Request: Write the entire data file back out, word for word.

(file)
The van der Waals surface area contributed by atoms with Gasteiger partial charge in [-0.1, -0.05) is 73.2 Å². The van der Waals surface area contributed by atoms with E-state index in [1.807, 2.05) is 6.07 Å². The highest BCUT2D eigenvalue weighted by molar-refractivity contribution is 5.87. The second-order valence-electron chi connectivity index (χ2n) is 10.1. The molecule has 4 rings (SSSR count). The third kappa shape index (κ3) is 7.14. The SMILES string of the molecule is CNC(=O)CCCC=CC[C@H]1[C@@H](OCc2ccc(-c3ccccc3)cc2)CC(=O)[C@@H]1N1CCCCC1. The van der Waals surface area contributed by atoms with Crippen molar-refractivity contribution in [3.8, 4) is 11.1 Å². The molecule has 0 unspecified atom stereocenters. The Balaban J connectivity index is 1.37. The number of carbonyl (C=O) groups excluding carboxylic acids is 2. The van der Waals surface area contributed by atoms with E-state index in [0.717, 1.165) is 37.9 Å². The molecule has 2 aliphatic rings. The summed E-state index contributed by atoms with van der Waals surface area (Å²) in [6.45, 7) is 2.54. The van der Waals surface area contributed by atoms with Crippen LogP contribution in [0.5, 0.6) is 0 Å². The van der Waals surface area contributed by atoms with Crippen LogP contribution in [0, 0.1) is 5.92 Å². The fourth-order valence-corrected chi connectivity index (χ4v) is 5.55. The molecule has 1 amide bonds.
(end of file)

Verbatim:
The van der Waals surface area contributed by atoms with Gasteiger partial charge in [-0.1, -0.05) is 73.2 Å². The van der Waals surface area contributed by atoms with E-state index in [1.807, 2.05) is 6.07 Å². The highest BCUT2D eigenvalue weighted by molar-refractivity contribution is 5.87. The second-order valence-electron chi connectivity index (χ2n) is 10.1. The molecule has 4 rings (SSSR count). The third kappa shape index (κ3) is 7.14. The SMILES string of the molecule is CNC(=O)CCCC=CC[C@H]1[C@@H](OCc2ccc(-c3ccccc3)cc2)CC(=O)[C@@H]1N1CCCCC1. The van der Waals surface area contributed by atoms with Crippen molar-refractivity contribution in [3.8, 4) is 11.1 Å². The molecule has 0 unspecified atom stereocenters. The Balaban J connectivity index is 1.37. The number of carbonyl (C=O) groups excluding carboxylic acids is 2. The van der Waals surface area contributed by atoms with E-state index in [0.717, 1.165) is 37.9 Å². The molecule has 2 aliphatic rings. The summed E-state index contributed by atoms with van der Waals surface area (Å²) in [6.45, 7) is 2.54. The van der Waals surface area contributed by atoms with Crippen LogP contribution in [0.5, 0.6) is 0 Å². The van der Waals surface area contributed by atoms with Crippen LogP contribution in [0, 0.1) is 5.92 Å². The fourth-order valence-corrected chi connectivity index (χ4v) is 5.55. The molecule has 1 amide bonds.